Since its founding in 1776, the United States has fought in about a dozen major wars—and intervened militarily on hundreds of others—with every generation of Americans witnessing combat in one form or another. As such, tens of millions of Americans have suited up for the armed forces, including some 16 million during World War II alone. These service members include 31 of the 44 presidents.

Well over 1 million Americans have died in warfare, the vast majority in just two conflicts: the Civil War and World War II.

Given their importance to U.S. history, it’s no surprise that veterans have a played hallowed role in the public’s consciousness. Habitually honored at sporting events and on patriotic holidays, especially Veterans Day, the oratory surrounding veterans can be deeply inspiring. 

Below are some poignant quotes by and about U.S. veterans.

“I only regret that I have but one life to give for my country.”

Nathan Hale, 1776, in his alleged last words prior to being executed by the British for being a spy.

“The unparalleled perseverance of the armies of the United States, through almost every possible suffering and discouragement for the space of eight long years, was little short of a standing miracle.” 

- General (and future President) George Washington, 1783, in his farewell orders to the Continental Army.

“The brave men, living and dead, who struggled here, have consecrated [this ground], far above our poor power to add or detract. The world will little note, nor long remember what we say here, but it can never forget what they did here.” 

- President Abraham Lincoln, 1863, in the Gettysburg Address.

“Once let the black man get upon his person the brass letters, U.S.; let him get an eagle on his button, and a musket on his shoulder and bullets in his pocket, and there is no power on earth which can deny that he has earned the right to citizenship.” 

- Civil rights leader and formerly enslaved worker Frederick Douglass, 1863, in remarks encouraging the enlistment of African American soldiers during the Civil War.

“To us in America, the reflections of Armistice Day will be filled with solemn pride in the heroism of those who died in the country’s service and with gratitude for the victory.” 

- President Woodrow Wilson, 1919, in proclaiming Armistice Day (which would later become Veterans Day) on the anniversary of the end of World War I.

“Only the dead have seen the end of war.” 

- Philosopher George Santayana, 1922, in his book, “Soliloquies in England and Later Soliloquies.” (This quote is often misattributed to Plato.)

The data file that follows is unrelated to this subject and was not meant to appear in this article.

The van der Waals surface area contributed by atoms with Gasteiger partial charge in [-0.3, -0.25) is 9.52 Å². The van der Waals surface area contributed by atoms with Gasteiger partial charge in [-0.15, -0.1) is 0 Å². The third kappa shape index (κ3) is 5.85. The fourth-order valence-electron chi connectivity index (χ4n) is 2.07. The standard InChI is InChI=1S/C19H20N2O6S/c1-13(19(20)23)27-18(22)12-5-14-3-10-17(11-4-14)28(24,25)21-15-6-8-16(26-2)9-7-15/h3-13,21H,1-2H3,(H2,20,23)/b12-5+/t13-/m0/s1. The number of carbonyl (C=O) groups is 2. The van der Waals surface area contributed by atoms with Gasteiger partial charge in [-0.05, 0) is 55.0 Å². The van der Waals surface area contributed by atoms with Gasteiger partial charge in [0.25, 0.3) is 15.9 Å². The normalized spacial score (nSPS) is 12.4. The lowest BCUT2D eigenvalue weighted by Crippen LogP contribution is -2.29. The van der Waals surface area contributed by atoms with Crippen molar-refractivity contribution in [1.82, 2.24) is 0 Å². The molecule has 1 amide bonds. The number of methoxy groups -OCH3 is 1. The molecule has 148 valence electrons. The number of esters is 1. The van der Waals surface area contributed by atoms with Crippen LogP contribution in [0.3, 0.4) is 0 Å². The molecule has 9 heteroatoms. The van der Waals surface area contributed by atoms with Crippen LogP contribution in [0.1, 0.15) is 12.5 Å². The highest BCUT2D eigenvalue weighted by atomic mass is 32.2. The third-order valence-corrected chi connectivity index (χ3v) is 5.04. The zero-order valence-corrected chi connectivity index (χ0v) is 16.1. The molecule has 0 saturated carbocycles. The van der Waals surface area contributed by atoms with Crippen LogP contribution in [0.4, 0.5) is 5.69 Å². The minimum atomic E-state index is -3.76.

“I saw your sons and your husbands, your brothers and your sweethearts. I saw how they worked, played, fought, and lived. I saw some of them die. I saw more courage, more good humor in the face of discomfort, more love in an era of hate, and more devotion to duty than could exist under tyranny.” 

- Comedian Bob Hope, 1944, in “I Never Left Home,” his book about going on tour to entertain the troops, which he did in every U.S. conflict from World War II to the Persian Gulf War.

“The nicest veterans…the kindest and funniest ones, the ones who hated war the most, were the ones who’d really fought.” 

- Author Kurt Vonnegut, 1969, in “Slaughterhouse-Five,” his novel about the Allied firebombing of Dresden during World War II.

“Veterans know better than anyone else the price of freedom, for they’ve suffered the scars of war. We can offer them no better tribute than to protect what they have won for us.” 

- President Ronald Reagan, 1983, in a radio address to the nation.

“In war, using their native language, they relayed secret messages that turned the course of battle. At home, they carried for decades the secret of their own heroism.” 

- President George W. Bush, 2001, in remarks honoring the Navajo code talkers of World War II.

“Whatever gains are secured, it is loss the veteran remembers most keenly. Only a fool or a fraud sentimentalizes the merciless reality of war.” 

- Senator John McCain, 2008, in a foreign policy speech.

"How important it is for us to recognize and celebrate our heroes and she-roes!"

- Maya Angelou, writer and civil rights activist who received the 2010 Presidential Medal of Freedom.

“As we express our gratitude, we must never forget that the highest appreciation is not to utter words but to live by them.” 

John F. Kennedy in his 1963 Thanksgiving proclamation, issued before his death.

“Homeless and at-risk veterans need more than just shelter. We must give them the tools to empower themselves and reclaim the self-worth and dignity which comes from occupying a place in the American dream. It is a dream they fought so hard to defend for the rest of us.” 

- Homelessness advocate and film producer Maria Cuomo Cole, 2015, in an editorial pointing out that tens of thousands of vets are homeless.